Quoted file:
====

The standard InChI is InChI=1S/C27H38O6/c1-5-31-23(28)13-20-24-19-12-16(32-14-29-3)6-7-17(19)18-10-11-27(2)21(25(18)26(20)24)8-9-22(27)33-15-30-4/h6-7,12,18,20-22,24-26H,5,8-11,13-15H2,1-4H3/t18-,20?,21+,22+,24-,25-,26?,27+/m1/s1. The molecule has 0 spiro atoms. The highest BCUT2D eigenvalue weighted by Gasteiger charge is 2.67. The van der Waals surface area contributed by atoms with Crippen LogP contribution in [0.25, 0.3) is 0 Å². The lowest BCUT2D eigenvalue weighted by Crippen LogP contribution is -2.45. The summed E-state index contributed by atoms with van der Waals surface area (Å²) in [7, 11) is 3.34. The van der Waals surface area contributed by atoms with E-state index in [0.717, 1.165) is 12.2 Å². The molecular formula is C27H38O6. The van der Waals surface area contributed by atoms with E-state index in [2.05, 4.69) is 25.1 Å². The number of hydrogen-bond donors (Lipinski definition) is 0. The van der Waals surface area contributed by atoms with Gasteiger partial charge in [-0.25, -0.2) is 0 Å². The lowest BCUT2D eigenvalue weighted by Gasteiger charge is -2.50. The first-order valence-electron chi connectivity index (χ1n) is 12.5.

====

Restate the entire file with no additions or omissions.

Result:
The standard InChI is InChI=1S/C27H38O6/c1-5-31-23(28)13-20-24-19-12-16(32-14-29-3)6-7-17(19)18-10-11-27(2)21(25(18)26(20)24)8-9-22(27)33-15-30-4/h6-7,12,18,20-22,24-26H,5,8-11,13-15H2,1-4H3/t18-,20?,21+,22+,24-,25-,26?,27+/m1/s1. The molecule has 0 spiro atoms. The highest BCUT2D eigenvalue weighted by Gasteiger charge is 2.67. The van der Waals surface area contributed by atoms with Crippen LogP contribution in [0.25, 0.3) is 0 Å². The lowest BCUT2D eigenvalue weighted by Crippen LogP contribution is -2.45. The summed E-state index contributed by atoms with van der Waals surface area (Å²) in [7, 11) is 3.34. The van der Waals surface area contributed by atoms with E-state index in [0.717, 1.165) is 12.2 Å². The molecular formula is C27H38O6. The van der Waals surface area contributed by atoms with E-state index in [2.05, 4.69) is 25.1 Å². The number of hydrogen-bond donors (Lipinski definition) is 0. The van der Waals surface area contributed by atoms with Gasteiger partial charge in [-0.25, -0.2) is 0 Å². The lowest BCUT2D eigenvalue weighted by Gasteiger charge is -2.50. The first-order valence-electron chi connectivity index (χ1n) is 12.5.